Along the way, he said they found churches whose members would welcome them into their homes to spend the night as they made their way north.
When he and his group of friends arrived at a Juárez bus station on Saturday evening, they took a taxi to the Mexican side of the Rio Grande, where they saw hundreds of other migrants walking through the knee-deep river. When he waded into the water, Wilson said he was so excited that he called his wife.
“I made it,” he told her.
Before she could respond, he said his cellphone slipped from his hand and was washed away. On the U.S. side of the river, he said Border Patrol agents asked all the Nicaraguans to form a line and told all the Venezuelans that they were going to be immediately sent back to Mexico, Wilson said.
He said Border Patrol agents took him into custody, processed him, then released him at the downtown bus station at noon on Sunday with a small group of migrants. Immigration officials gave him a document with the address of an Immigration and Customs Enforcement office in Miami where he would need to report.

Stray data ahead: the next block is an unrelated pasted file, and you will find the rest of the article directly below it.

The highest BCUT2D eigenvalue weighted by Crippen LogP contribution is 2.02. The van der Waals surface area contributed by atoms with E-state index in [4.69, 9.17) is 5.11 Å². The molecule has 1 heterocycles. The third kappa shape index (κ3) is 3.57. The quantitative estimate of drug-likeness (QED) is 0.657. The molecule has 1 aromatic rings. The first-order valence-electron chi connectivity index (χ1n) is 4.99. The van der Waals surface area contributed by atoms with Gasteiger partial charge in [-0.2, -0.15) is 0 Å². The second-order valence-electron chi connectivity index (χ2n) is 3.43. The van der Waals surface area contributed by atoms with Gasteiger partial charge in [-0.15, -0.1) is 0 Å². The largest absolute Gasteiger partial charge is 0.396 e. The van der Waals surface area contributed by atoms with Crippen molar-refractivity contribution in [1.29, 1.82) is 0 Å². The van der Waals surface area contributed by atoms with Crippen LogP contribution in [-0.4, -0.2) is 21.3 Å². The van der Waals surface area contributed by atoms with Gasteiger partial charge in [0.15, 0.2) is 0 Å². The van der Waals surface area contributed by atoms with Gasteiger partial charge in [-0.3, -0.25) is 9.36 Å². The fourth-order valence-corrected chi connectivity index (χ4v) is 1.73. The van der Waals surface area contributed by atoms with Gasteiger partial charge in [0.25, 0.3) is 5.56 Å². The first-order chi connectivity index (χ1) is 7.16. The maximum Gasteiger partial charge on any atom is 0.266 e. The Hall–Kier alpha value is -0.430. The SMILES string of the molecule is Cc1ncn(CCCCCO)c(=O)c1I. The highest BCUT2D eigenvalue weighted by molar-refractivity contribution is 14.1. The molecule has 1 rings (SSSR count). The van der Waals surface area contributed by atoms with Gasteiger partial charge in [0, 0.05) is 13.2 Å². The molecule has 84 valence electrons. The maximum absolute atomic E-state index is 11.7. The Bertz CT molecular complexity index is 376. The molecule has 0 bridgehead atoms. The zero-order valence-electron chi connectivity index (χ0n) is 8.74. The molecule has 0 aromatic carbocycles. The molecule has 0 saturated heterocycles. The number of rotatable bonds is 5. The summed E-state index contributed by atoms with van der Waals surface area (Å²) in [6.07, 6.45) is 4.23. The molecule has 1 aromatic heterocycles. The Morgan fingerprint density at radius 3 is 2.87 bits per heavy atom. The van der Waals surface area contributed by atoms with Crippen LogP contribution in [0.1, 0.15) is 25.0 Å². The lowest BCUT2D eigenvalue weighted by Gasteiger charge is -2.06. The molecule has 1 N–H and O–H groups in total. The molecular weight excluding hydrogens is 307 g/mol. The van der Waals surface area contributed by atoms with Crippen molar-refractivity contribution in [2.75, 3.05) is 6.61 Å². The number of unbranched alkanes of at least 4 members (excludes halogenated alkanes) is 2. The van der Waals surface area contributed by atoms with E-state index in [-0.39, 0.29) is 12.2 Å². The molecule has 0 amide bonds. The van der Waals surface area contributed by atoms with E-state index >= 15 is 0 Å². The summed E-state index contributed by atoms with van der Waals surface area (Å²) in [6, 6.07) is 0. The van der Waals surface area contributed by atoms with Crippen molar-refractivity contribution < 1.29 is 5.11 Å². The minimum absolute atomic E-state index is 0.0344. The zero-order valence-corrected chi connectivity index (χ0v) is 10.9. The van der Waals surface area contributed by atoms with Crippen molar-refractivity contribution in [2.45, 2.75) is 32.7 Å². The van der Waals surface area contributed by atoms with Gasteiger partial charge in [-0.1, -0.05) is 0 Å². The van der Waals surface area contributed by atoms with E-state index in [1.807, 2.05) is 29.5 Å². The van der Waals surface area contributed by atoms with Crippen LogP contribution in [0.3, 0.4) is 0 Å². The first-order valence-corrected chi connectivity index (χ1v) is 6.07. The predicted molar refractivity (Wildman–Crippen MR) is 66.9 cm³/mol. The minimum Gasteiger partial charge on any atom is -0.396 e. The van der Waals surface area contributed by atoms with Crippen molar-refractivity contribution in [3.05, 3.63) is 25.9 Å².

First: David Aburto of Nicaragua uses cardboard boxes to stay warm as he prepares to spend the night in a parking garage on Monday. Last: Two migrant women huddle together to stay warm after being dropped off at a local bus station. Credit: Ivan Pierre Aguirre for The Texas Tribune
He said he wants to find a job fishing in Florida and save up enough money to return to Nicaragua and buy a couple of taxis so he can have his own business.
As Falcon, the local resident who welcomed Wilson into her home, was talking to other migrants, Wilson fist-bumped his friends, who were staying behind at the parking garage and told them goodbye.
He said his faith in God is what has led him to kind people who are willing to help.
“If I have water to drink, I thank God,” he said. “So I’m just thankful right now that I’m standing here.”
Correction, Dec. 14, 2022: A previous version of this story incorrectly stated how much Victor Wilson spent to apply for a U.S. visa. He spent $150 to apply, not $650. The previous version also incorrectly stated that Border Patrol released 398 migrants per day in El Paso between Friday and Sunday — the correct number is 328 per day — and that El Paso has spent $9.2 million to assist migrants this year; the city has spent $9.5 million so far this year. The story also incorrectly identified the city where Wilson's relatives live in Florida. They live in Marathon, not Miami.